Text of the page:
Thursday, December 09, 2010

Wikileaks Cyberwars And Julian Assange The Truth Will Always Win & A Question Of Censorship & Attack on The Public's Right To Know

UPDATE: 2:44 PM & 4:09 PM -Dec. 9, 2010

CBC, BBC, The Guardian, The New York Times have made the Wikileaks Cables available to the public. Will the US government arrest and charge their editors and publishers for sedition or treason???

BBC release online of Wikileaks Classified Cables

At a glance: Wikileaks cables , BBC Dec. 9, 2010

The Wikileaks website has been subject to cyber attacks and has been forced to change domain names and use mirror sites. For consistency's sake, in some cases we have linked to the organisation's partner newspapers where the cables have also been published.

Wikileaks Cables at Guardian. UK

The New York Times Releases Cables provided by Wikileaks

also see Cables released at CBC online

UPDATE: 2:44 PM & 4:09 PM -Dec. 9, 2010

Lets begin with a funny bit on Wikipedia anime version

Wikiweaks Keeps Publishing After Arrest

Julian Assange defends Wikileaks release of classified documents as a means to strengthen democracy . He is possibly naive enough to actually believe that governments actually believe in their citizens right to know or that the publics rights are sacrosanct.
They claim to be public servants but they serve inorder to protect their own interests and that of other members of the elite or Hoi Poloi - ie the rich & their quislings.
Most elected officials have their own personal agendas and believe that their rights and privileges come before that of the public ie the unwashed masses, the plebs, peons, serfs etc. politicians, bureaucrats, the rich and powerful and other elites

The Truth Will Always Win by Julian Assange at The Australianvia Dec. 7, 2010

In 1958 a young Rupert Murdoch, then owner and editor of Adelaide's The News, wrote: "In the race between secrecy and truth, it seems inevitable that truth will always win."

His observation perhaps reflected his father Keith Murdoch's expose that Australian troops were being needlessly sacrificed by incompetent British commanders on the shores of Gallipoli. The British tried to shut him up but Keith Murdoch would not be silenced and his efforts led to the termination of the disastrous Gallipoli campaign.

Nearly a century later, WikiLeaks is also fearlessly publishing facts that need to be made public.

I grew up in a Queensland country town where people spoke their minds bluntly. They distrusted big government as something that could be corrupted if not watched carefully. The dark days of corruption in the Queensland government before the Fitzgerald inquiry are testimony to what happens when the politicians gag the media from reporting the truth.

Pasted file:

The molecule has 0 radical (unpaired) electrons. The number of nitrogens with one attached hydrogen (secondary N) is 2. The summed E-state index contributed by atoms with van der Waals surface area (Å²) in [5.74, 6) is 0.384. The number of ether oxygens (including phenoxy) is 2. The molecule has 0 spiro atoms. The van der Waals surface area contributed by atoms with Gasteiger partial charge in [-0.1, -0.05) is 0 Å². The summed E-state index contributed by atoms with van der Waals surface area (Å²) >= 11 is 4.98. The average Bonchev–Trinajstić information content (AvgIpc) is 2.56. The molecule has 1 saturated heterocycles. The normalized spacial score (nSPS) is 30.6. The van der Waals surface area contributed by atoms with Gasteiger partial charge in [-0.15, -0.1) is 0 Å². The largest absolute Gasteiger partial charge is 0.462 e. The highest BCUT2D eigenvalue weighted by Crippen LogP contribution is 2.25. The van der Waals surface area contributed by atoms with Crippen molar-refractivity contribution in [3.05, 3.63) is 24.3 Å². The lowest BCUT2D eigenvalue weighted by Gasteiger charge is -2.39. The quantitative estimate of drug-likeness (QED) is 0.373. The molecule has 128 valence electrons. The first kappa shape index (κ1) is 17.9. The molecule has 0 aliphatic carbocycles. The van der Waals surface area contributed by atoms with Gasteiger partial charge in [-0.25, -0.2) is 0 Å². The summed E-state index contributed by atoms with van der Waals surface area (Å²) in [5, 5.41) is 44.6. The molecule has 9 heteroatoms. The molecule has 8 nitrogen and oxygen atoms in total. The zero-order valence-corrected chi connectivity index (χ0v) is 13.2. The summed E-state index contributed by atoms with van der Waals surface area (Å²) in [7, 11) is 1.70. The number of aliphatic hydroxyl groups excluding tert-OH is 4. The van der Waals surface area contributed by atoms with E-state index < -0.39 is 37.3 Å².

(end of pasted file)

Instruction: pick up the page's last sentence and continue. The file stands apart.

These things have stayed with me. WikiLeaks was created around these core values. The idea, conceived in Australia, was to use internet technologies in new ways to report the truth.

WikiLeaks coined a new type of journalism: scientific journalism. We work with other media outlets to bring people the news, but also to prove it is true. Scientific journalism allows you to read a news story, then to click online to see the original document it is based on. That way you can judge for yourself: Is the story true? Did the journalist report it accurately?

Democratic societies need a strong media and WikiLeaks is part of that media. The media helps keep government honest. WikiLeaks has revealed some hard truths about the Iraq and Afghan wars, and broken stories about corporate corruption.

People have said I am anti-war: for the record, I am not. Sometimes nations need to go to war, and there are just wars. But there is nothing more wrong than a government lying to its people about those wars, then asking these same citizens to put their lives and their taxes on the line for those lies. If a war is justified, then tell the truth and the people will decide whether to support it.

If you have read any of the Afghan or Iraq war logs, any of the US embassy cables or any of the stories about the things WikiLeaks has reported, consider how important it is for all media to be able to report these things freely.

WikiLeaks is not the only publisher of the US embassy cables. Other media outlets, including Britain ‘s The Guardian, The New York Times, El Pais in Spain and Der Spiegel in Germany have published the same redacted cables.

Yet it is WikiLeaks, as the co-ordinator of these other groups, that has copped the most vicious attacks and accusations from the US government and its acolytes. I have been accused of treason, even though I am an Australian, not a US, citizen. There have been dozens of serious calls in the US for me to be "taken out" by US special forces. Sarah Palin says I should be "hunted down like Osama bin Laden", a Republican bill sits before the US Senate seeking to have me declared a "transnational threat" and disposed of accordingly. An adviser to the Canadian Prime Minister's office has called on national television for me to be assassinated. An American blogger has called for my 20-year-old son, here in Australia, to be kidnapped and harmed for no other reason than to get at me.